- Roentgen per hour (R/h)
- rem per hour (rem/h)
It is also common to see variations on these units, like:
- nanoGray per hour (nGy/h)
- microSieverts per hour (uSv/h)
- microRoentgen (uR/h) per hour
- millirem per hour (mrem/h)
An easy way to convert between the U.S. and international units is to multiply the international readings by 100. For example, 1 Sv/h = 100 rem/h.
Instruments for Measuring Ambient Radiation Levels
Finally, we are especially interested to know how much radiation is absorbed by the body while standing next to this jar. This type of measurement tells us the radiation dose. For more information, click below.
Radiation dose is the amount of radiation absorbed by the body.
If we know the ambient radiation level, we easily can calculate our radiation dose. Imagine the ambient radiation levels coming from this jar where this person is standing are 0.5 Sv/h. If this person stands in the same place for one hour, he will receive a dose of 0.5 Sieverts.
But, if he moves away from the jar, the ambient radiation levels will drop, and so will his dose. Putting distance between yourself and radioactive material is a key principle of radiation safety.
Units for Measuring Radiation Dose
To report the radiation dose, we use either:
- the international unit for dose, the Sievert (Sv) or the Gray (Gy)
- the United States unit for dose, the rem or the rad
It is common to see variations of these units such as:
- millisievert (mSv)
- millirem (mrem)
Converting between international units and U.S. units is easy for dose:
- 1 Sv = 100 rem
- 1rem = 10 mSv
- 1 Gy = 100 rad
- 1 rad = 10 mGy
Instruments for Measuring Radiation Dose
You may notice that some people that work in places that routinely use radiation (such as in hospitals) wear a dosimeter that does not alarm, such as the one shown below. These dosimeters are worn to make sure they comply with the regulatory dose limits for radiation workers.
There are also specialized instruments for measuring a dose received through internal contamination. Hospitals can use these instruments to measure the amount of radioactivity administered to nuclear medicine patients.
Putting Radiation Dose in Perspective
The average dose we receive every year, just from living on Earth, is approximately 3 mSv. About two-thirds of that dose comes from radon, a gas that occurs naturally from the breakdown of uranium.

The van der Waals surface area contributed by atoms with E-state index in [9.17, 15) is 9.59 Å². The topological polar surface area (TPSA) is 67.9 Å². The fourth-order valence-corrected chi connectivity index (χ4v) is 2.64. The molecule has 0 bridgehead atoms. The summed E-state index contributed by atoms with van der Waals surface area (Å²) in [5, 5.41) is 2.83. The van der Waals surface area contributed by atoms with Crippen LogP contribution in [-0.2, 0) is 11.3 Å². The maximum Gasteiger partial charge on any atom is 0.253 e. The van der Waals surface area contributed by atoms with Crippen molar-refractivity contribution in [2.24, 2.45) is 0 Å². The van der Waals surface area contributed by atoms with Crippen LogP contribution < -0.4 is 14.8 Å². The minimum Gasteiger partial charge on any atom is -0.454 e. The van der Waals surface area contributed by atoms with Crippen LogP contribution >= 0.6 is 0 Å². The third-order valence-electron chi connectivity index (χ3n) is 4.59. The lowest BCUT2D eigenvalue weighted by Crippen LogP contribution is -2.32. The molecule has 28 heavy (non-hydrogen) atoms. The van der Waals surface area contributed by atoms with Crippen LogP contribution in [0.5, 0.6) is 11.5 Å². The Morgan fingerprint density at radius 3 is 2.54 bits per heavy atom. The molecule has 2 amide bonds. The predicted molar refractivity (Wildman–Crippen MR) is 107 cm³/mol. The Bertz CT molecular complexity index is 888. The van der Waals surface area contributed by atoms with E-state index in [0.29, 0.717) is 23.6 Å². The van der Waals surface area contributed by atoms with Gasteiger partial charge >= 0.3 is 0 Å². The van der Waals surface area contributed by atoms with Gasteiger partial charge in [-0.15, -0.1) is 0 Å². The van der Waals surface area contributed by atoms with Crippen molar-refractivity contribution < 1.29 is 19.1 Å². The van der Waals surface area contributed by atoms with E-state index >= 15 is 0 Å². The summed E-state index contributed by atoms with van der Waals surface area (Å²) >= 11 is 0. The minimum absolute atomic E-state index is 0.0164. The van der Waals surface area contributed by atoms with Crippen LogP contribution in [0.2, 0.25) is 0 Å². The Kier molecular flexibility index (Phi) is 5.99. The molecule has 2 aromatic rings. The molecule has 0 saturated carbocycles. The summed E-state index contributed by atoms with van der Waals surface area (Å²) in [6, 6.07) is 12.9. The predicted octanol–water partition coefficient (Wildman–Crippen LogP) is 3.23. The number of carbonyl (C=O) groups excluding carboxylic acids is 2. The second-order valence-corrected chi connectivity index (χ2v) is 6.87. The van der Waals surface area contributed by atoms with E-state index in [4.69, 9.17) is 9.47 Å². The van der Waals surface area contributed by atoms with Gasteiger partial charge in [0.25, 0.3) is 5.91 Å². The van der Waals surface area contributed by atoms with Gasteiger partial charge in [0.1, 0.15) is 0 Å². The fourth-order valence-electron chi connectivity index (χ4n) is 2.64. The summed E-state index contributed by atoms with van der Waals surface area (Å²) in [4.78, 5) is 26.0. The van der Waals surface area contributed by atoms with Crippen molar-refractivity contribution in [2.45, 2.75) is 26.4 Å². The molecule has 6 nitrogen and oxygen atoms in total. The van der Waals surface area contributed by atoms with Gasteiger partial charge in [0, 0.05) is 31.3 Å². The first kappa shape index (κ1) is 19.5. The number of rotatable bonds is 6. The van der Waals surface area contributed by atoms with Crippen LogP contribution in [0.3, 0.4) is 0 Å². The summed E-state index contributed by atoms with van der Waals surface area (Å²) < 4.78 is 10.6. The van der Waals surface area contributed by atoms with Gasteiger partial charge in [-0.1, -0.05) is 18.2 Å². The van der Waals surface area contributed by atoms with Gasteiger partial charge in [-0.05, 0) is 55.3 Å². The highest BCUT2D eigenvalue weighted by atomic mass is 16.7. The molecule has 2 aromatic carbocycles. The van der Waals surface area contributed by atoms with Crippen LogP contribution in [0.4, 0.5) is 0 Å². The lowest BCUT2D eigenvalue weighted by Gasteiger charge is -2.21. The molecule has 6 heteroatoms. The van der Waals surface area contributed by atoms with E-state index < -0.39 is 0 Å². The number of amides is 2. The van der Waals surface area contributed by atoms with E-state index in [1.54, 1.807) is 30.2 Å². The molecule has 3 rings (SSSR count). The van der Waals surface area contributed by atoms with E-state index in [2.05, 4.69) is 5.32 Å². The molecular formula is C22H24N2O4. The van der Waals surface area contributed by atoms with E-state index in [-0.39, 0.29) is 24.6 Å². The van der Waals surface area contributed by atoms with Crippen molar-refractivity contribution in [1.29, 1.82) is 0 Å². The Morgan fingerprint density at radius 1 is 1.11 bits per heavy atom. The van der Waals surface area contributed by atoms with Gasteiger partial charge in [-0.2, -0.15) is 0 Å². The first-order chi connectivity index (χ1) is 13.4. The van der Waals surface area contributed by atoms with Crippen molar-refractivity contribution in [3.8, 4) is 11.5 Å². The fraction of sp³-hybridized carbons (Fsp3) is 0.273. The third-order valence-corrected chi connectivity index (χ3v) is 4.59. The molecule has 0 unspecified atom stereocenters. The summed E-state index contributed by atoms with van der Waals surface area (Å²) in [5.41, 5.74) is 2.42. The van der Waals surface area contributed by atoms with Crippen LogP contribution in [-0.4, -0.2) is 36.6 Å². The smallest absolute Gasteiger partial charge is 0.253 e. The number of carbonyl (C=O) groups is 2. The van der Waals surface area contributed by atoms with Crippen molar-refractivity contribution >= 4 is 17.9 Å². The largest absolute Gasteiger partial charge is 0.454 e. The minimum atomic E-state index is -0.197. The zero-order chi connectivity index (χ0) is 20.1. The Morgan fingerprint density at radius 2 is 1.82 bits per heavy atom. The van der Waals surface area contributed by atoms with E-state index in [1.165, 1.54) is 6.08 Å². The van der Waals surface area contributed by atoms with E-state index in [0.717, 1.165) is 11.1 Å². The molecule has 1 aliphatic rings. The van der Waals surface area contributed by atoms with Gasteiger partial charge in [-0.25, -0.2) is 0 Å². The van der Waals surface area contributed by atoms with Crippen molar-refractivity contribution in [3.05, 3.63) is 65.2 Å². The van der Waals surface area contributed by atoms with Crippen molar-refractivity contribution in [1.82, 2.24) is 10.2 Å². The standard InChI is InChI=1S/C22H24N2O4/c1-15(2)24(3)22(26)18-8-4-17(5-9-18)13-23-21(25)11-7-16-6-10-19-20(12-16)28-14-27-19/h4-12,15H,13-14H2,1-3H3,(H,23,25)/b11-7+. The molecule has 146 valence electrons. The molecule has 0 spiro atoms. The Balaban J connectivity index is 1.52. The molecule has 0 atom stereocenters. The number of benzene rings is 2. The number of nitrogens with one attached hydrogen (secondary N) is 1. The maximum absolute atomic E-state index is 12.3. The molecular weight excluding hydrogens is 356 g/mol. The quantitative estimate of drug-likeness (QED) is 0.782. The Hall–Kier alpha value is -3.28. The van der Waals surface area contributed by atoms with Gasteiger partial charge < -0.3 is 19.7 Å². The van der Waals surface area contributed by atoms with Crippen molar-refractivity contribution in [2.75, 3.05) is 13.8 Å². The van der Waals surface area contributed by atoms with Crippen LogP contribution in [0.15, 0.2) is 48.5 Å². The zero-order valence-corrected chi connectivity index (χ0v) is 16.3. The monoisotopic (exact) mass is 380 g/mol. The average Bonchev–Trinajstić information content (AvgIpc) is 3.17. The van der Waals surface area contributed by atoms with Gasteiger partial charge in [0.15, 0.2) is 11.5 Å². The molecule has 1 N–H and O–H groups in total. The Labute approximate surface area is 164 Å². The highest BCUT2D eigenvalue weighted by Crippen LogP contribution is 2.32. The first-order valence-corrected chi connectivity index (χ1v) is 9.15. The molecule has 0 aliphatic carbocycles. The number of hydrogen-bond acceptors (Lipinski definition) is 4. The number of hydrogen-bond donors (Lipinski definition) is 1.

Medical procedures add another 3 mSv, on average, bringing the total annual exposure for the average person to slightly more than 6 mSv. But, as individuals, the radiation doses we may receive in any one year can vary quite a bit.
There are many things that can influence our radiation dose in any year:
Some types of radiation, like natural background radiation, are present all the time and provide a continuous dose that accumulates over time. This natural background depends on a number of factors. For example:
- If you live at higher elevation, you receive a higher dose of cosmic radiation.
- If you share a bed with your spouse or partner, you each get a small dose of radiation from the naturally occurring radioactive potassium-40 in each other’s body. You irradiate each other during the night.
- You may live in a home that has elevated radon levels.
Medical imaging procedures used in diagnostic exams such as x-rays and CT scans provide a one-time dose – you receive the radiation during the test and that’s it. Other medical procedures, such as nuclear medicine, may involve giving you a small amount of radioactive material to assist in imaging. In that case, you will emit radiation for up to several days after the exam. The frequency of activities such as medical procedures that provide one-time doses will impact your annual radiation dose.
This does not mean that medical procedures like CT scans are harmful. The dose you receive from these and other medical procedures comes with a benefit – the imaging helps doctors make a diagnosis. But it is important to consider the risks and benefits of any procedure or activity that exposes you to ionizing radiation.